That’s why, for these types, it’s essential to look at why they do the things they do. Their motivations are where the big differences start to show. Sevens want to experience stimulation and excitement. When they acquire wealth, it’s for the pleasures it can give them. Threes on the other hand need validation and the feeling of being able to rise in status and recognition. When they acquire wealth, it serves as a status symbol and a sign that they belong to the cool kids.

That’s why Threes usually come across as much more composed and controlled – because that’s the image they want to project. Sevens don’t really care too much about what others think of them as long as they’re having fun, which makes them much more comfortable with showing their rough edges and emotions.

Threes make you want to be around them because they seem so successful and suave that you secretly wish to be like them. Sevens make you want to be around them because it’s just so much freaking fun.

Illustration of Enneagram Type 4: "The Romantic"

Rarely mistyped

Misidentifying Enneagram Type 7 And Type 4: The Enthusiast and The Romantic

Although there aren’t any true opposites on the Enneagram, Fours and Sevens come pretty close. The introverted Four that loves to dive into the dark depths of human existence doesn’t pair well with the fun-loving Seven who would love nothing more than to never be concerned with any negativity at all. So this misidentification happens, well, kinda never.

The only time these two types start to look remotely similar is in their increasingly less mature states, when both go into excess: The Seven becomes materialistically excessive, insensitive and uncaring in order to escape their fear of pain. The Four however becomes emotionally excessive, self-indulgent and overly concerned with sensual pleasures – not in order to escape the pain but to become numb to it.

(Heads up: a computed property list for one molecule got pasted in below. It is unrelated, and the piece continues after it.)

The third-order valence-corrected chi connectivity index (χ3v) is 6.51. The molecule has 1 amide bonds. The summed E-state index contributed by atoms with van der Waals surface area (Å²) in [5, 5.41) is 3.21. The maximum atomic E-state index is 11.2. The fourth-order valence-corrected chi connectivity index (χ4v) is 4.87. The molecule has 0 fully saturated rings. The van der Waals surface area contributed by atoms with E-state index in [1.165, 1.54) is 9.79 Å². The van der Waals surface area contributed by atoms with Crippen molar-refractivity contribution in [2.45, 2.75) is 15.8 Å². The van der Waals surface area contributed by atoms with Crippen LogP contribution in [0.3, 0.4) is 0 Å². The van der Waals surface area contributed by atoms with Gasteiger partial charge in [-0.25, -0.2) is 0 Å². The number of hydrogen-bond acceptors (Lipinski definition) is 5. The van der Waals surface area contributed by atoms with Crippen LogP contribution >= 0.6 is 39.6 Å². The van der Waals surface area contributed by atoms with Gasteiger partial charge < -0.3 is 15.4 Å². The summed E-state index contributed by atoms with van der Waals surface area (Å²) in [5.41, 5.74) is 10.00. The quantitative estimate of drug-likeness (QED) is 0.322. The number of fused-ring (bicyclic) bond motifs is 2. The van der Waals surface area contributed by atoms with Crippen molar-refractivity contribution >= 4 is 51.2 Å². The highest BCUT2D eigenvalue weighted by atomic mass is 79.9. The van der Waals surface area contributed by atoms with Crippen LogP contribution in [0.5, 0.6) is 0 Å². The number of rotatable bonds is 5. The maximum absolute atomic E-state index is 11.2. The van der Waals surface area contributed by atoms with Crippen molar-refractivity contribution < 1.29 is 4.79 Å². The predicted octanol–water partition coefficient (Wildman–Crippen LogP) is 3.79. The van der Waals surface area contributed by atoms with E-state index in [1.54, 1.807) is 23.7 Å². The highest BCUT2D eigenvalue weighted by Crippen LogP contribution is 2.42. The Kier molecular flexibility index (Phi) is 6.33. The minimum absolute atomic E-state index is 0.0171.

However, since even this is pretty rare, we won’t go into any more detail here. We just wanted to mention it.

Illustration of Enneagram Type 5: "The Investigator"

Rarely mistyped

Misidentifying Enneagram Type 7 And Type 5: The Enthusiast and The Investigator

Sevens and Fives are very easy to tell apart. While they are usually both curious thinking types, Sevens are extroverted, highly sociable optimists that love to follow a spectacular vision, but not to spend too much time poring over the details. Fives are the opposite of all that: withdrawn, highly focused introverts who mistrust spectacular visions because they’ve usually done the painstaking research which pokes holes into them.